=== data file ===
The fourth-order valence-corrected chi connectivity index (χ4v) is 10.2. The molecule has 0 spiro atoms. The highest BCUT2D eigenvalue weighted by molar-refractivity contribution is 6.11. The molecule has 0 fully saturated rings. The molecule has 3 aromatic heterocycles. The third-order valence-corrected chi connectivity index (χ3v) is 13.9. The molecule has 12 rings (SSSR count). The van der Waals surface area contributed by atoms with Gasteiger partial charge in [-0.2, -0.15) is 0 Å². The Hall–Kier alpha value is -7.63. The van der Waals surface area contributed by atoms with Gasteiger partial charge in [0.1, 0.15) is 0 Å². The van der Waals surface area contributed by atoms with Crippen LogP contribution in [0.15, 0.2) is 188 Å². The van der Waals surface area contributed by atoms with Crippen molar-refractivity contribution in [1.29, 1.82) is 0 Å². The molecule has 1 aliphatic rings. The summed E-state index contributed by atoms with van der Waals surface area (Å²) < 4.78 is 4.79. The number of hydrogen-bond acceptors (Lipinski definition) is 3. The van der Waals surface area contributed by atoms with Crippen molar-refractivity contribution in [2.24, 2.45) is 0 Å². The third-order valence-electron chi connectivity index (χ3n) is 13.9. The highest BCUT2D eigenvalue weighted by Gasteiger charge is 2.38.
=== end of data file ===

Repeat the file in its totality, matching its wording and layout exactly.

The fourth-order valence-corrected chi connectivity index (χ4v) is 10.2. The molecule has 0 spiro atoms. The highest BCUT2D eigenvalue weighted by molar-refractivity contribution is 6.11. The molecule has 0 fully saturated rings. The molecule has 3 aromatic heterocycles. The third-order valence-corrected chi connectivity index (χ3v) is 13.9. The molecule has 12 rings (SSSR count). The van der Waals surface area contributed by atoms with Gasteiger partial charge in [-0.2, -0.15) is 0 Å². The Hall–Kier alpha value is -7.63. The van der Waals surface area contributed by atoms with Gasteiger partial charge in [0.1, 0.15) is 0 Å². The van der Waals surface area contributed by atoms with Crippen LogP contribution in [0.15, 0.2) is 188 Å². The van der Waals surface area contributed by atoms with Crippen molar-refractivity contribution in [1.29, 1.82) is 0 Å². The molecule has 1 aliphatic rings. The summed E-state index contributed by atoms with van der Waals surface area (Å²) < 4.78 is 4.79. The number of hydrogen-bond acceptors (Lipinski definition) is 3. The van der Waals surface area contributed by atoms with Crippen molar-refractivity contribution in [2.24, 2.45) is 0 Å². The third-order valence-electron chi connectivity index (χ3n) is 13.9. The highest BCUT2D eigenvalue weighted by Gasteiger charge is 2.38.